The opposition should oppose and oppose, rather than be co-opted into joint responsibility for continuing the occupation. This approach would serve to make clearer sharp party differences on Iraq in the November 2008 elections, when Democrats stand a good chance of adding several seats in the Senate and enhancing their majority in the House. Here I definitely dissent from the conventional wisdom offered by James A. Thurber, director of the Center for Congressional and Presidential Studies at American University: "If Democrats want to do well in 2008 on the House side and the Senate side, they have to show they can govern. They have to show they can do more than investigate and push back on the president." Not when the country has such a group of incompetent no-nothings in power in the White house; and radical extremists on policy, domestic and foreign.
At "what price" do the Democrats participate in writing into legislation a gradual but definitive time-frame for withdrawal from Iraq? In other words, is the price of acting "responsibly" just too steep, both for the national interest and democratic government?
E-MAIL CONVERSATIONS AT MIDNIGHT
In a series of e-mail exchanges with my son, over many weeks, his unequivocal answer has been that the price is "too high!" Representative John Lewis (D-GA) speaks for him when declaring his opposition to any defense supplemental: "I will not and cannot vote for another dollar or another dime to support this war." From my son's perspective, the various legislative proposals being seriously debated do not go far enough and fast enough to force the withdrawal of American troops from Iraq, now. Of course, Lewis cannot be a "Congress of one."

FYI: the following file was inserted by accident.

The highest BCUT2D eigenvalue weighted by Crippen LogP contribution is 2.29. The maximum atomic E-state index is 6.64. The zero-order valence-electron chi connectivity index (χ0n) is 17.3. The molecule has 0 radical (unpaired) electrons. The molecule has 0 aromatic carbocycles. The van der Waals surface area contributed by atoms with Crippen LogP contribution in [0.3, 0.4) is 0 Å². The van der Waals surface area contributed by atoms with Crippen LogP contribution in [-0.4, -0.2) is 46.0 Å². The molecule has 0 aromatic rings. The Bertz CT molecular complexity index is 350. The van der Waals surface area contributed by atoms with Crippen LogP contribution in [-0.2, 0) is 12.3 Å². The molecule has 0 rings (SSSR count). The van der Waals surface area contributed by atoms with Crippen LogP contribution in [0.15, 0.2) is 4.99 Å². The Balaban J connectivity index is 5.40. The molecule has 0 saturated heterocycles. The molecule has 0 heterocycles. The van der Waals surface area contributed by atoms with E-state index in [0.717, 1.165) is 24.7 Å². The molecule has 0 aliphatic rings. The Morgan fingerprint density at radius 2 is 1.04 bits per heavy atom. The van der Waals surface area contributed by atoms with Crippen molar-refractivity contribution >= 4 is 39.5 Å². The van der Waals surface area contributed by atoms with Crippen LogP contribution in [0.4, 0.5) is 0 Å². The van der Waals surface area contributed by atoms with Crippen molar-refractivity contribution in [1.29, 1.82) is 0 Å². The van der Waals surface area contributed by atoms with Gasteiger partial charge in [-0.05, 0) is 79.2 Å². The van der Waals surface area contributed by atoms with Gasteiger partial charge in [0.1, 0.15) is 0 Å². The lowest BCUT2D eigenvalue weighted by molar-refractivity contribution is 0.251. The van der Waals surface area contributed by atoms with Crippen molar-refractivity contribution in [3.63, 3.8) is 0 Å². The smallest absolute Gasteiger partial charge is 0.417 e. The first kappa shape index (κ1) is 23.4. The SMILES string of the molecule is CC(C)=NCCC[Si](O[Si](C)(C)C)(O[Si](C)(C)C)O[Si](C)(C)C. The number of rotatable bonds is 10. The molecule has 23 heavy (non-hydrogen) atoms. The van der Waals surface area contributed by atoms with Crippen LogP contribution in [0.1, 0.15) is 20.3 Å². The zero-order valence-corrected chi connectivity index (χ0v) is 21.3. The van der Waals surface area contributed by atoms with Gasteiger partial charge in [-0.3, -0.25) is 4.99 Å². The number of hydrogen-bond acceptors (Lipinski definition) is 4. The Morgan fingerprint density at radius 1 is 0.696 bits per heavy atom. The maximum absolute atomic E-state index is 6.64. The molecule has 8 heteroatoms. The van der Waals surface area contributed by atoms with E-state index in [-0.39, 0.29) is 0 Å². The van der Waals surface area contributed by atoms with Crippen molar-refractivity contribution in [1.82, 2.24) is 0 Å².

My progeny has become so disillusioned with the incrementalism of the new (233 out of 435) Democratic majority in the House--not to mention their shaky Senate counterpart--that he views with deep skepticism any action they are likely to take on the war. Four years into the Iraq debacle, he wants them to end the war in Iraq through a kind of legislative fiat. But an absolute cutoff of funds would have to garner enough votes, first, to pass in both the House and the Senate. More to the point, American public opinion is not there, yet.
He frequently attends anti-war rallies in Washington. Since he is very dissatisfied with the response from MC's, I ask him what is it he wants to happen in Washington? Bring the government down through mass demonstrations? He does favor the beginning of impeachment proceedings against Bush in the House, and I am in agreement that there are solid grounds for indictment. James Madison put that "scarecrow" in the constitutional cornfield for a reason. But then I always point to the dangerous Vice President in the line of succession, a kind of political insurance policy for the commander-in-chief. Indeed, he is worthy of being first in line in the dock.